In the grand scheme of deadly airline problems, Boeing’s latest crash debacles rate high on the list. Whenever an airplane crash occurs, there’s wild speculation concerning who and what to blame, and such is the case in the instances of downed Boeing 737 Max 8s.

We first heard of the Boeing 737 Max 8 troubles when a plane went down in Indonesia, killing 189. Then, months later, in Ethiopia, the same plane model killed 157 people in another crash.

As if 346 dead is not enough cause for alarm, take this weekend’s news. In Jacksonville, Florida, a previous model of the 737 slid off the runway into a river.

While it is too soon to determine the cause of difficulties in Florida, the company has come forward admitting to a safety feature malfunction that could have caused the high-profile, high-fatality crashes.

737 Max 8 software includes an alert system that informs pilots about problems and malfunctions in-flight. The problem is that an important alert light feature was sold to Boeing customers as “optional.” Now, Boeing has issued a statement acknowledging the missing light, which is linked to the Angle of Attack (AOA) alert system.

The issue here is whether or not Boeing's decision to list the light as an optional feature that customers would have to purchase as an add-on is to blame for faulty crashes. It has been reported that the company has had knowledge of the light feature issue for at least one year.

As previously stated, the company acknowledges that this safety feature was listed as optional; however, it denies that it’s a direct cause of the plane crashes.

When activated, the sensor light informs the pilot of discrepancies in the AOA reading, according to Business Insider: "...the company said that AOA indicator and AOA disagree alert were not crucial safety requirements to the 737 Max, and that there were other indicators which identified the plane's speed, altitude, and engine performance which should have allowed flight crews to safely operate the aircraft."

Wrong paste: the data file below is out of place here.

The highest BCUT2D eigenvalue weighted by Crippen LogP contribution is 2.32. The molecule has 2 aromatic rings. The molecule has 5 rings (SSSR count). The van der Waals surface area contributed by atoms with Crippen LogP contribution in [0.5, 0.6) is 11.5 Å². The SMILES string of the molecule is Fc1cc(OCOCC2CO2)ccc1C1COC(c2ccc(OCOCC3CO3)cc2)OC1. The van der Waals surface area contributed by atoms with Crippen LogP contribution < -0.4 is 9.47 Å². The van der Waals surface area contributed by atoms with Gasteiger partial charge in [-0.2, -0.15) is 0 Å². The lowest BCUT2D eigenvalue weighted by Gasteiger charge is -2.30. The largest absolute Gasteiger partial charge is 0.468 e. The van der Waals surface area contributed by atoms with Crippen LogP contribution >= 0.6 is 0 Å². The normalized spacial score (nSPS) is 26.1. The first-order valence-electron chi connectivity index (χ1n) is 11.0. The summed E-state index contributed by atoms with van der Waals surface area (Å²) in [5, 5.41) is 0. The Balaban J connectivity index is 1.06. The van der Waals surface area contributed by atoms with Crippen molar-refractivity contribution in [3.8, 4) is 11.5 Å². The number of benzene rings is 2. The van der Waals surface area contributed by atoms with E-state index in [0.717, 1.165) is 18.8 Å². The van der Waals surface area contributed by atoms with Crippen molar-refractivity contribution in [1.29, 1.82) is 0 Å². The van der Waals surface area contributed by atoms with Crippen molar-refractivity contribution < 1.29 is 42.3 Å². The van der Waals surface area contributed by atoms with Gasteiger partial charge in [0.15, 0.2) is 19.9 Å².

Just as more news emerges about missing sensor lights, more Boeing safety news circulates. Before the recent plane crashes, Boeing was changing its quality control plan in a program it has launched called "QA Transformation."

This plan seeks to restructure how product quality inspections are handled, and controversially includes replacing 900 inspectors with machines that can supposedly do a better job than their human counterparts. At least 451 inspector positions are up for transfers, with another 450 to follow next year.

Boeing employees’ union, Seattle-area Machinists Union Local 751, has responded to the QA Transformation initiative with its own strategy: a Verification Optimization Plan, won in bargaining: "Our VO site reps will be reviewing data for every area Boeing has already or plans to remove inspections. They will perform spot checks in areas where inspections have been or propose to be removed. If, due to verification optimization, quality degrades, our VO site reps will use that information to propose reinstating inspection in those areas."

The message here is clear: the crashes indicate that just as Boeing should be taking inspections more seriously, the company is moving forward with a new experimental inspections model that has the machinist union nervous enough to institute its own inspection program.

Overall, Boeing has already paid $1 billion since its 737 Max 8 model has been grounded. Some experts have predicted that the world’s most common aircraft may not be back in the sky until October, leaving analysts speculating that this cut in deliveries could cost the company upwards of $10 billion.

Cash shortfalls and the added reputation of a shoddy inspections overhaul pose an uphill battle for Boeing. Meanwhile, the company also faces wrongful death lawsuits from families of recently deceased crash victims.

These lawsuits allege that Boeing rushed certification of its 737 Max 8 model since the company has a cozy relationship with the Federal Aviation Administration (FAA): "...the FAA has been captured by the industry it is supposed to regulate. Industry lobbying focused on elevating corporate profits over passenger safety does not promote certification of safe airplanes."

The FAA has received safety complaints about the 737 Max 8 from at least four different whistleblowers. Now, it struggles to regain an independent image as investigations into Boeing’s mishaps continue.